Veterans Health Administration Investments In Primary Care And Mental Health Integration Improved Care Access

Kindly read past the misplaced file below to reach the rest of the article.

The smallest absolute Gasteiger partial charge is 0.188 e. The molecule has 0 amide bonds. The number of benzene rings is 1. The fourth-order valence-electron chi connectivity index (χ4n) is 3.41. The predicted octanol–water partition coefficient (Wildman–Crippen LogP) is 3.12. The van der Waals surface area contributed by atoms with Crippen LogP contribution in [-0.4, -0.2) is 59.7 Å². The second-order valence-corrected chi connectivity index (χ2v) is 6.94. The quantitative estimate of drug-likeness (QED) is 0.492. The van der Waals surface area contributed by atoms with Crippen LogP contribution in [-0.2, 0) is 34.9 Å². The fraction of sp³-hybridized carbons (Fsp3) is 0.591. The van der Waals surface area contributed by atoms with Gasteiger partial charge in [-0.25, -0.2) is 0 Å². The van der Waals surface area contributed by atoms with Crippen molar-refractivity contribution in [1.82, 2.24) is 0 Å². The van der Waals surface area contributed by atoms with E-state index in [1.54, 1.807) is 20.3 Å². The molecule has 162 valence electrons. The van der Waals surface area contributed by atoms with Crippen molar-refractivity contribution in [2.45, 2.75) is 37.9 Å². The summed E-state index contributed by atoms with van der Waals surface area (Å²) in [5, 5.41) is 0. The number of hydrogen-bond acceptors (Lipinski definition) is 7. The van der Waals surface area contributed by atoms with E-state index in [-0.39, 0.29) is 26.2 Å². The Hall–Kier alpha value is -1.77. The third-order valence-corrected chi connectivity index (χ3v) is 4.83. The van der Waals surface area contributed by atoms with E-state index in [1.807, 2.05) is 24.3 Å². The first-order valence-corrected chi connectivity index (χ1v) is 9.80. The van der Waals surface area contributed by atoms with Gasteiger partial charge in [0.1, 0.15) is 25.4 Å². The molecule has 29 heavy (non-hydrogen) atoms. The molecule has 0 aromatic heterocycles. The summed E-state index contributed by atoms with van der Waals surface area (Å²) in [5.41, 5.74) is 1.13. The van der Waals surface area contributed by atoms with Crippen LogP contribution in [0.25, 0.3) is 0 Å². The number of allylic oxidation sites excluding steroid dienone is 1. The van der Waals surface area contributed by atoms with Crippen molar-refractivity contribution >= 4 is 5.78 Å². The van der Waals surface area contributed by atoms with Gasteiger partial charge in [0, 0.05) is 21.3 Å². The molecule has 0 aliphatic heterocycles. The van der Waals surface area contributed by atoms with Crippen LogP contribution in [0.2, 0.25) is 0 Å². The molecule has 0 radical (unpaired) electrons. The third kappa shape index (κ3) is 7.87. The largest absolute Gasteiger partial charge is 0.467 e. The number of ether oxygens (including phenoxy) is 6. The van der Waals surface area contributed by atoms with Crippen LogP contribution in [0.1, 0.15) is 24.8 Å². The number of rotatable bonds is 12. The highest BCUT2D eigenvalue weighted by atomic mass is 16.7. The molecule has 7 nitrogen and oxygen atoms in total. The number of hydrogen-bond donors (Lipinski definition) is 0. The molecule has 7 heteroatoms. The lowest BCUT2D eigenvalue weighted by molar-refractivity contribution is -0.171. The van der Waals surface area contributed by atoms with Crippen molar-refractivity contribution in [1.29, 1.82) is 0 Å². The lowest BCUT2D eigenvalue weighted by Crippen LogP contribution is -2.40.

Aiming to increase care access, the national Primary Care–Mental Health Integration (PC-MHI) initiative of the Veterans Health Administration (VHA) embedded specialists, care managers, or both in primary care clinics to collaboratively care for veterans with psychiatric illness. The initiative’s effects on health care use and cost patterns were examined among 5.4 million primary care patients in 396 VHA clinics in 2013–16. The median rate of patients who saw a PC-MHI provider was 6.3 percent. Each percentage-point increase in the proportion of clinic patients seen by these providers was associated with 11 percent more mental health and 40 percent more primary care visits but also with 9 percent higher average total costs per patient per year. At the mean, 2.5 integrated care visits substituted for each specialty-based mental health visit that did not occur. PC-MHI was associated with improved access to outpatient care, albeit at increased total cost to the VHA. Successful implementation of integrated care necessitates significant investment and multidisciplinary partnership within health systems.

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